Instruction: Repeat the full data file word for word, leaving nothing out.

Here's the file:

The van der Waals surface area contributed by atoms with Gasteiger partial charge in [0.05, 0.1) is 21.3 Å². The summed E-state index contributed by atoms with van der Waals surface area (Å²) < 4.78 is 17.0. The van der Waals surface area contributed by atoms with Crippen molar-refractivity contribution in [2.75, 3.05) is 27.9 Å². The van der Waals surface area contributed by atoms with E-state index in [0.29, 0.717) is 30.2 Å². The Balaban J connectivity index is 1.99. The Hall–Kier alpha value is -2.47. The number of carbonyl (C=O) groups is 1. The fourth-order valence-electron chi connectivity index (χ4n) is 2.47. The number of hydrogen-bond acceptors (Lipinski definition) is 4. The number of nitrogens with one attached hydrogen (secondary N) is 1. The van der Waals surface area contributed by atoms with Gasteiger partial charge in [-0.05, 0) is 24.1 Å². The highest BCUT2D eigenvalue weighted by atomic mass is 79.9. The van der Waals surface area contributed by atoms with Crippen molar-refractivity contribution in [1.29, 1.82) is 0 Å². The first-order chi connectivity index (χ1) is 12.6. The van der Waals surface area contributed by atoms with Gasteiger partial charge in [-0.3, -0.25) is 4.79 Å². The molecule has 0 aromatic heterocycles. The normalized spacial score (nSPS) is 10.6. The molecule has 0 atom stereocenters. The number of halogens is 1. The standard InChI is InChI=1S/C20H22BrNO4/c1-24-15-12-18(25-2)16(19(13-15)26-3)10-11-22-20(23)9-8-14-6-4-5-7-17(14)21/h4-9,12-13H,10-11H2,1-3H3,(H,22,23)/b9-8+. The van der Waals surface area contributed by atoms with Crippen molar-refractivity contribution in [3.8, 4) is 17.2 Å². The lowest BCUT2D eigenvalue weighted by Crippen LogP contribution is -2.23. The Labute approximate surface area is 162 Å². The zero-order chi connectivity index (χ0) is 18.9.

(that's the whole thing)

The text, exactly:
The van der Waals surface area contributed by atoms with Gasteiger partial charge in [0.05, 0.1) is 21.3 Å². The summed E-state index contributed by atoms with van der Waals surface area (Å²) < 4.78 is 17.0. The van der Waals surface area contributed by atoms with Crippen molar-refractivity contribution in [2.75, 3.05) is 27.9 Å². The van der Waals surface area contributed by atoms with E-state index in [0.29, 0.717) is 30.2 Å². The Balaban J connectivity index is 1.99. The Hall–Kier alpha value is -2.47. The number of carbonyl (C=O) groups is 1. The fourth-order valence-electron chi connectivity index (χ4n) is 2.47. The number of hydrogen-bond acceptors (Lipinski definition) is 4. The number of nitrogens with one attached hydrogen (secondary N) is 1. The van der Waals surface area contributed by atoms with Gasteiger partial charge in [-0.05, 0) is 24.1 Å². The highest BCUT2D eigenvalue weighted by atomic mass is 79.9. The van der Waals surface area contributed by atoms with Crippen molar-refractivity contribution in [1.29, 1.82) is 0 Å². The first-order chi connectivity index (χ1) is 12.6. The van der Waals surface area contributed by atoms with Gasteiger partial charge in [-0.3, -0.25) is 4.79 Å². The molecule has 0 aromatic heterocycles. The normalized spacial score (nSPS) is 10.6. The molecule has 0 atom stereocenters. The number of halogens is 1. The standard InChI is InChI=1S/C20H22BrNO4/c1-24-15-12-18(25-2)16(19(13-15)26-3)10-11-22-20(23)9-8-14-6-4-5-7-17(14)21/h4-9,12-13H,10-11H2,1-3H3,(H,22,23)/b9-8+. The van der Waals surface area contributed by atoms with Crippen molar-refractivity contribution in [3.8, 4) is 17.2 Å². The lowest BCUT2D eigenvalue weighted by Crippen LogP contribution is -2.23. The Labute approximate surface area is 162 Å². The zero-order chi connectivity index (χ0) is 18.9.